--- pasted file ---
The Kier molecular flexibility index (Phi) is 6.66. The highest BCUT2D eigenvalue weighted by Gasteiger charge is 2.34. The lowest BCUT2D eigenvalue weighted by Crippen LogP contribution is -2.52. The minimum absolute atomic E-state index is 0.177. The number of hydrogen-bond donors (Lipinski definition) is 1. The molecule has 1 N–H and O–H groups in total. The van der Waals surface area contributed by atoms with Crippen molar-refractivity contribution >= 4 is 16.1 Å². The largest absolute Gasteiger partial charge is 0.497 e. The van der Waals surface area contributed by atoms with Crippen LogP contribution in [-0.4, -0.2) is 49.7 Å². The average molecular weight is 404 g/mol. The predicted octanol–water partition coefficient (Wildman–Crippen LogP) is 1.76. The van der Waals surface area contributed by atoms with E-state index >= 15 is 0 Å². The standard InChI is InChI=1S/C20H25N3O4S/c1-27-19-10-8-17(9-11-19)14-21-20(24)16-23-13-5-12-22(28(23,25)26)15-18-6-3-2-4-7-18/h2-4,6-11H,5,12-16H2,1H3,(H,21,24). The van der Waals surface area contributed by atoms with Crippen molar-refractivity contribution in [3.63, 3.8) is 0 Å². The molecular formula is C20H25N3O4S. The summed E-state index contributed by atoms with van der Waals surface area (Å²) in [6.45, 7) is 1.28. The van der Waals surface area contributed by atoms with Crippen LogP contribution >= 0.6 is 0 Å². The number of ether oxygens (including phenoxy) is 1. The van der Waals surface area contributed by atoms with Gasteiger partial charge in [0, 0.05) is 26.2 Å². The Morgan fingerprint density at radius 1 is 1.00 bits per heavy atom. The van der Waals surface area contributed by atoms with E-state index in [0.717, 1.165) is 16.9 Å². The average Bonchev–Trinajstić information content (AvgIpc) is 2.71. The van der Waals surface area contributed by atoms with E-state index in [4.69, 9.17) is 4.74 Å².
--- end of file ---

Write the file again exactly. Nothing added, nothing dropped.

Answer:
The Kier molecular flexibility index (Phi) is 6.66. The highest BCUT2D eigenvalue weighted by Gasteiger charge is 2.34. The lowest BCUT2D eigenvalue weighted by Crippen LogP contribution is -2.52. The minimum absolute atomic E-state index is 0.177. The number of hydrogen-bond donors (Lipinski definition) is 1. The molecule has 1 N–H and O–H groups in total. The van der Waals surface area contributed by atoms with Crippen molar-refractivity contribution >= 4 is 16.1 Å². The largest absolute Gasteiger partial charge is 0.497 e. The van der Waals surface area contributed by atoms with Crippen LogP contribution in [-0.4, -0.2) is 49.7 Å². The average molecular weight is 404 g/mol. The predicted octanol–water partition coefficient (Wildman–Crippen LogP) is 1.76. The van der Waals surface area contributed by atoms with E-state index >= 15 is 0 Å². The standard InChI is InChI=1S/C20H25N3O4S/c1-27-19-10-8-17(9-11-19)14-21-20(24)16-23-13-5-12-22(28(23,25)26)15-18-6-3-2-4-7-18/h2-4,6-11H,5,12-16H2,1H3,(H,21,24). The van der Waals surface area contributed by atoms with Crippen molar-refractivity contribution in [3.63, 3.8) is 0 Å². The molecular formula is C20H25N3O4S. The summed E-state index contributed by atoms with van der Waals surface area (Å²) in [6.45, 7) is 1.28. The van der Waals surface area contributed by atoms with Crippen LogP contribution >= 0.6 is 0 Å². The number of ether oxygens (including phenoxy) is 1. The van der Waals surface area contributed by atoms with Gasteiger partial charge in [0, 0.05) is 26.2 Å². The Morgan fingerprint density at radius 1 is 1.00 bits per heavy atom. The van der Waals surface area contributed by atoms with E-state index in [0.717, 1.165) is 16.9 Å². The average Bonchev–Trinajstić information content (AvgIpc) is 2.71. The van der Waals surface area contributed by atoms with E-state index in [4.69, 9.17) is 4.74 Å².